Top Ten Things I Love About Lee Dirks by Kim Yi
(see next post for the top Ten things I love about Judy Lew)
There are of course a million and one wonderful things that I love about Lee and Judy. But in the interest of brevity, I’ve narrowed it down.
He appreciated the importance of great food. I love to eat and Lee loved to eat. And we also loved to talk about eating. We both loved BBQ–he of course came by it by birth, being a Southerner, and I married into the love (John is from Georgia). He made his Dirks family BBQ when we were out in Seattle a few years ago, which was a treat. In fact, in planning our trip out, most of my sight-seeing requests involved food, which Lee totally appreciated and had a ton of suggestions and recommendations for where we must go. And honestly, there is no more satisfying a day than one spent sharing happy hour drinks and oysters on the half shell with Lee and Judy at the Brooklyn bar in Seattle.
He also appreciated bad food. As much as they loved great food, they weren’t food snobs. I remember once Lee and I had a talk about the finer points of making a sauce from a balsamic reduction and shallots, but he also could appreciate bad, bad food. One year he asked where John and I were going to celebrate our anniversary and I told him I had a craving for Red Lobster. Now, New York has some of the best restaurants in the world, and we’ve been to them. But I told him how I hadn’t had Red Lobster in years and for some reason, just had a craving for it. He totally got it and loved that I would choose Red Lobster over some 5-course tasting menu. And he told me how Judy had the same cravings, except usually for Sizzler and Malibu Chicken.
He and Judy both got how the fun of nostalgia and memory can be as important in food cravings as actual taste buds.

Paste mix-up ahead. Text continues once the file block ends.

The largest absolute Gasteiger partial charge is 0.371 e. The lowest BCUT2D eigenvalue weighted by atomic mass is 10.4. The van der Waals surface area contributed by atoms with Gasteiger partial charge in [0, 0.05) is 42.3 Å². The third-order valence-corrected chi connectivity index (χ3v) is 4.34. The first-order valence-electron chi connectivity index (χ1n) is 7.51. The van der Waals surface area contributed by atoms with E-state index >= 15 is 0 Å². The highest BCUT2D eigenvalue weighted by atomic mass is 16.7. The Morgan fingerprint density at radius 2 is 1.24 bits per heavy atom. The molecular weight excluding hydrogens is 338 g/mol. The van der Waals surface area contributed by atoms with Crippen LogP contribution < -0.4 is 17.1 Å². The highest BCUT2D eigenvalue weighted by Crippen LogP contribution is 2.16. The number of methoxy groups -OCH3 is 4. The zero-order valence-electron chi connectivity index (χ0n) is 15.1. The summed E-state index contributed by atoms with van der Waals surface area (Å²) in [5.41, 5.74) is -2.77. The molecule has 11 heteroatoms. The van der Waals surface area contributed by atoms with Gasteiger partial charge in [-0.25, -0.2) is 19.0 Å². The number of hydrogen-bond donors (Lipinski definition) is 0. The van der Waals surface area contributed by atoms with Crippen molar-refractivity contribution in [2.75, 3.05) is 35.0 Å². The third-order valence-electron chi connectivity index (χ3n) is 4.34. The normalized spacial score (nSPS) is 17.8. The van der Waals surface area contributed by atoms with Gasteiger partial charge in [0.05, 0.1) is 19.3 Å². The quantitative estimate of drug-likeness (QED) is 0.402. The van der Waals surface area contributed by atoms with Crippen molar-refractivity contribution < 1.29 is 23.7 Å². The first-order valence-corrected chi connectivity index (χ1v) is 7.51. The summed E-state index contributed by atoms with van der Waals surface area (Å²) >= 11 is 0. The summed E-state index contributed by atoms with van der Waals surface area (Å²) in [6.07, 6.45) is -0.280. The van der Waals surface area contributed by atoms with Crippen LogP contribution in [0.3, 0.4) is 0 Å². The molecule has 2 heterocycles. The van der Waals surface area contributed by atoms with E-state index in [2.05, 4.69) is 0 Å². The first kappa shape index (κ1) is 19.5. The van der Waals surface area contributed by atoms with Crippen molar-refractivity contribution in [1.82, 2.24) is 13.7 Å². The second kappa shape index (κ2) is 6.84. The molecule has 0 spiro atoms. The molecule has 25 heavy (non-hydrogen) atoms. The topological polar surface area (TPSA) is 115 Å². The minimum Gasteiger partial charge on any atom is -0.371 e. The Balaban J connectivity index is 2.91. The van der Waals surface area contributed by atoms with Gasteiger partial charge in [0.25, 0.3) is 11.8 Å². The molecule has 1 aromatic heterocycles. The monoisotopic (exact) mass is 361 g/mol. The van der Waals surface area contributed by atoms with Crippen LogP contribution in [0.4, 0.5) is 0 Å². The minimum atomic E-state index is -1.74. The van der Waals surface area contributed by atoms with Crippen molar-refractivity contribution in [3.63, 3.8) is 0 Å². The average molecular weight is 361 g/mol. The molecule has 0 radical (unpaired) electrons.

He was thoughtful about the little things. Lee was always super busy but he often remembered to email to say happy birthday, or to remind us of our wedding anniversary. And this was before facebook.
There were times when I would even forget when our anniversary was coming up, but Lee would send a quick email either on the day or around the time to say he was thinking about us.
He was the kind of guy who always let people know how much he appreciated them. There are some friends who are never good at expressing how much you mean to them, or you never really know where you stand. But Lee was always saying and showing how much he cared about his friends. Perhaps when he lost his father, maybe that made him realize how important it is to let people know how you felt about them. But for whatever reason, Lee always made it very clear how awesome he thought you were.
Lee made everything more exciting, and knew how to share his anticipation and excitement. I remember when Lee was helping plan John’s bachelor party, for weeks building up to the event, Lee sent a postcard in the mail–a vintage pulp-fiction book cover from the 40s, 50s, or 60s. It was so much fun to get a new one every few days, each with a different wanton woman on the cover–promising torrid adventures and days of shame! I have to admit, toward the end, I was starting to feel a little sad about the impending bachelor party. And it wasn’t because as the bride-to-be, I was worried about all the trouble Lee would get John into. Nope, actually, I was really bummed because as the bride-to-be, *I* DIDN’T get to spend a weekend getting into trouble with Lee in Atlantic City.